Potentially torpedoing a Supreme Court ruling that could overhaul U.S. elections, North Carolina’s Republican-dominated Supreme Court recently took an action that could delay or even upend a reckoning on the so-called “independent state legislature” theory.
In early December, the justices heard marathon oral arguments in Moore v. Harper. Closely followed by court watchers, Moore gives the justices an opportunity to sound off on the “independent state legislature” theory – the concept that under the Constitution, only state legislatures have the power to regulate federal elections, and that state courts may not interfere. The dispute arose out of new congressional districting maps that had been adopted by the state’s GOP-controlled General Assembly to best benefit Republican Party candidates.
The Tar Heel State has a long history of having its gerrymandered districting plans struck down by state and federal courts. In February 2022, the North Carolina Supreme Court ruled that the new plan was discriminatory and must be struck down. In response, Republican legislators led by speaker of the North Carolina House Rep. Tim Moore sued and argued that under the U.S. Constitution, state courts have no authority to second-guess the districting choices of the legislature.
The case is a significant one with serious consequences for the future of U.S. elections. As Justice Elena Kagan put it during oral arguments, the GOP’s position that courts lack the power to strike down gerrymandered districting maps is “a theory with big consequences.”
On Friday, however, North Carolina’s top state court ruled that it would rehear the underlying case. That decision could render the Supreme Court’s decision moot. Decisions to rehear cases are extremely rare, and in this particular case, potentially impactful.
North Carolina’s state constitution authorizes only the state’s general assembly to draw congressional district, excluding the state’s governor. The state Supreme Court had a Democratic majority at the time it ruled that the redistricting was improper, but it now has a Republican majority.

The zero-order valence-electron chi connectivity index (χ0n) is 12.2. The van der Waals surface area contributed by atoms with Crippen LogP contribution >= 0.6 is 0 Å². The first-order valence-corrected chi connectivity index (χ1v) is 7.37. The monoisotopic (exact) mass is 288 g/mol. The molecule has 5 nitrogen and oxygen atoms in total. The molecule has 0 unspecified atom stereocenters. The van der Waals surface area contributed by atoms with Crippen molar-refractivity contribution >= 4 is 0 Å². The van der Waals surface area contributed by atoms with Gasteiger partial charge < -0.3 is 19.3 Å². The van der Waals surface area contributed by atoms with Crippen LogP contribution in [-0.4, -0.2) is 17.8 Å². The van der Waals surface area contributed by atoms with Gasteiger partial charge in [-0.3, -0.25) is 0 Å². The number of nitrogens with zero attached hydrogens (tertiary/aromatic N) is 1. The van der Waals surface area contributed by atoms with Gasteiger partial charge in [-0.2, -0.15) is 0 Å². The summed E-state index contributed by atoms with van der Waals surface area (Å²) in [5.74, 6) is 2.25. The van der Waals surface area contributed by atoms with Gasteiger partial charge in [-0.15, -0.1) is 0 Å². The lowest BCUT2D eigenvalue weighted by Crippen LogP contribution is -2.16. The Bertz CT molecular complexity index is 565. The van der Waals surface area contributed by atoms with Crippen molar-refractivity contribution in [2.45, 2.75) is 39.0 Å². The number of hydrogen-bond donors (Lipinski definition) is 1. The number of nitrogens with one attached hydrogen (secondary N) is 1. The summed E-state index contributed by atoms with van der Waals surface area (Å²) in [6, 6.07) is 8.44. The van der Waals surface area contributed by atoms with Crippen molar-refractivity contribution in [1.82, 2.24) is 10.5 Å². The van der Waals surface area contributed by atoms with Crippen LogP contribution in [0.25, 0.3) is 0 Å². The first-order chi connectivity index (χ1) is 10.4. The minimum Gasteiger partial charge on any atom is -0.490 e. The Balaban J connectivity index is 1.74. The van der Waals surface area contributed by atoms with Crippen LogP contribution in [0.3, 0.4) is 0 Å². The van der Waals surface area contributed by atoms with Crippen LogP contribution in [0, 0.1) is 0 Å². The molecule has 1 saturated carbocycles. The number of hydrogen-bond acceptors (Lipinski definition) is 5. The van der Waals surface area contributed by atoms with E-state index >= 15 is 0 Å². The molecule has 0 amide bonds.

Law Professor Joshua Douglas told the New York Times the move “simply smells of partisanship,” given that it occurred following not a change of law — but one of the court’s composition.
Likewise, election law expert Rick Hasen called the North Carolina court’s decision “curious” in that it essentially deprives the Republican legislators the chance to secure a favorable ruling at the hands of the Supreme Court. Hasen also pointed out that Moore v. Harper provides the justices a vehicle by which decide the fate of the independent state legislature theory in a case that does not challenge a disputed presidential election.
The state court’s ruling to rehear came as the result of a 5-2 vote. The five elected Republican judges were Paul Martin Newby (elected in 2004), Tamara Barringer and Phil Berger, Jr. (both elected in 2020), and Richard Dietz and Trey Allen (both elected in 2022).
Justice Anita Earls, a Democrat elected in 2018, dissented over six pages. Earls, whose dissent was joined by Justice Michael Morgan, a Democrat elected in 2016, wrote:
Not only does today’s display of raw partisanship call into question the impartiality of the courts, but it erodes the notion that the judicial branch has the institutional capacity to be a principled check on legislation that violates constitutional and human rights.
Earls said that while “it is not unusual for the partisan balance of the court to shift,” that the idea of rehearing a case simply because the court’s political composition has changed is an “extraordinary” move that occurred “without justification.”
Earls chastised the court for granting “not one, but two petitions for re-hearing” on Friday, pointing out that “in a single day, the majority has granted more petitions for rehearing than it has over the past twenty years.” The judge said, “There is nothing constitutionally conservative” about the decision to rehear, and that the ruling amounts to a “display of raw partisanship” that “call[s] into question the impartiality of the courts” by relinquishing its right to create a “principled check on legislation that violates constitutional and human rights.”
In addition to the underlying concerns regarding fairness and impartiality, Earls slammed the court’s majority for issuing an order that was “riddled with inaccuracies” on the law applicable to rehearing. Earls noted that none of cases on which the majority relied to support its decision “were decided in this millennium” and none support the “fictitious” rationale used by the majority.
Earls concluded the dissent by calling out the majority for “send[ing] a smoke signal to the public that our decisions are fleeting, and our precedent is only as enduring as the terms of the justices who sit on the bench.”
The judge ended with scathing language:
The majority has cloaked its power grab with a thin veil of mischaracterized legal authorities. I write to make clear that the emperor has no clothes. Because this Court’s decision today is an affront to the jurisprudence of this State and to the citizens it has sworn an oath to serve “impartially,” “without favoritism to anyone or to the State,” I dissent.
Rehearing for the case has been scheduled for March 14, 2023.
[image via AP/Andrew Harnik]
Editor’s note: This piece was updated from its original version in which Gov. Roy Cooper (D) was incorrectly listed as a Republican.
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